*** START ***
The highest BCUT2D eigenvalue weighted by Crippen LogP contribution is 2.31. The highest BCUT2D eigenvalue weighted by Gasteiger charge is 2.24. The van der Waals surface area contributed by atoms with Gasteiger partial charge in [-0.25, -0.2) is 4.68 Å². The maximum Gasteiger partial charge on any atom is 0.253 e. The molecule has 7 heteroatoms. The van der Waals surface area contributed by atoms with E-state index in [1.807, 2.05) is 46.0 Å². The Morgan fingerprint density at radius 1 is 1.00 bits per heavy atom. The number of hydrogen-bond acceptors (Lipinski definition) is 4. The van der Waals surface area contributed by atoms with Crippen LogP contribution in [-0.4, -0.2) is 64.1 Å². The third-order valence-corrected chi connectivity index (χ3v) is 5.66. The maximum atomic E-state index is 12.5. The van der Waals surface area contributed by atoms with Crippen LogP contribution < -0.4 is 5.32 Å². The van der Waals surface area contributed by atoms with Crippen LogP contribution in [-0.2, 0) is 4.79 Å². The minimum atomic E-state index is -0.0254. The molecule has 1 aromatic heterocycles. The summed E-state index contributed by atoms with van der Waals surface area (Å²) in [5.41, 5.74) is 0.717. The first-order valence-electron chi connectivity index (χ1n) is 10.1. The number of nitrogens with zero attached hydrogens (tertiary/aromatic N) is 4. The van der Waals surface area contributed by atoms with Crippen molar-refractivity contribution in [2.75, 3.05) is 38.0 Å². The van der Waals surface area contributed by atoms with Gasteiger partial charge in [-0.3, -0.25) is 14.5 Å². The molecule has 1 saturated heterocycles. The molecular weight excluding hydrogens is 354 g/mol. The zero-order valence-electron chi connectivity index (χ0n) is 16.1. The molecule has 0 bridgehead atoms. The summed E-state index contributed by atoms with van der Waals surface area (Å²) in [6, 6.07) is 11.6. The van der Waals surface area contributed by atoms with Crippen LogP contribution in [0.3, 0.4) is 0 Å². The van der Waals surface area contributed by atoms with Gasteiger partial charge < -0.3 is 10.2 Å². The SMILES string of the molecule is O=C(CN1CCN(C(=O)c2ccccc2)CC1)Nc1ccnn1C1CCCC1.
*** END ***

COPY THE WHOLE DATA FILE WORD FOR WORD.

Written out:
The highest BCUT2D eigenvalue weighted by Crippen LogP contribution is 2.31. The highest BCUT2D eigenvalue weighted by Gasteiger charge is 2.24. The van der Waals surface area contributed by atoms with Gasteiger partial charge in [-0.25, -0.2) is 4.68 Å². The maximum Gasteiger partial charge on any atom is 0.253 e. The molecule has 7 heteroatoms. The van der Waals surface area contributed by atoms with E-state index in [1.807, 2.05) is 46.0 Å². The Morgan fingerprint density at radius 1 is 1.00 bits per heavy atom. The number of hydrogen-bond acceptors (Lipinski definition) is 4. The van der Waals surface area contributed by atoms with Crippen LogP contribution in [-0.4, -0.2) is 64.1 Å². The third-order valence-corrected chi connectivity index (χ3v) is 5.66. The maximum atomic E-state index is 12.5. The van der Waals surface area contributed by atoms with Crippen LogP contribution < -0.4 is 5.32 Å². The van der Waals surface area contributed by atoms with Crippen LogP contribution in [-0.2, 0) is 4.79 Å². The minimum atomic E-state index is -0.0254. The molecule has 1 aromatic heterocycles. The summed E-state index contributed by atoms with van der Waals surface area (Å²) in [5.41, 5.74) is 0.717. The first-order valence-electron chi connectivity index (χ1n) is 10.1. The number of nitrogens with zero attached hydrogens (tertiary/aromatic N) is 4. The van der Waals surface area contributed by atoms with Crippen molar-refractivity contribution in [2.75, 3.05) is 38.0 Å². The van der Waals surface area contributed by atoms with Gasteiger partial charge in [-0.3, -0.25) is 14.5 Å². The molecule has 1 saturated heterocycles. The molecular weight excluding hydrogens is 354 g/mol. The zero-order valence-electron chi connectivity index (χ0n) is 16.1. The molecule has 0 bridgehead atoms. The summed E-state index contributed by atoms with van der Waals surface area (Å²) in [6, 6.07) is 11.6. The van der Waals surface area contributed by atoms with Crippen LogP contribution in [0.3, 0.4) is 0 Å². The van der Waals surface area contributed by atoms with Gasteiger partial charge < -0.3 is 10.2 Å². The SMILES string of the molecule is O=C(CN1CCN(C(=O)c2ccccc2)CC1)Nc1ccnn1C1CCCC1.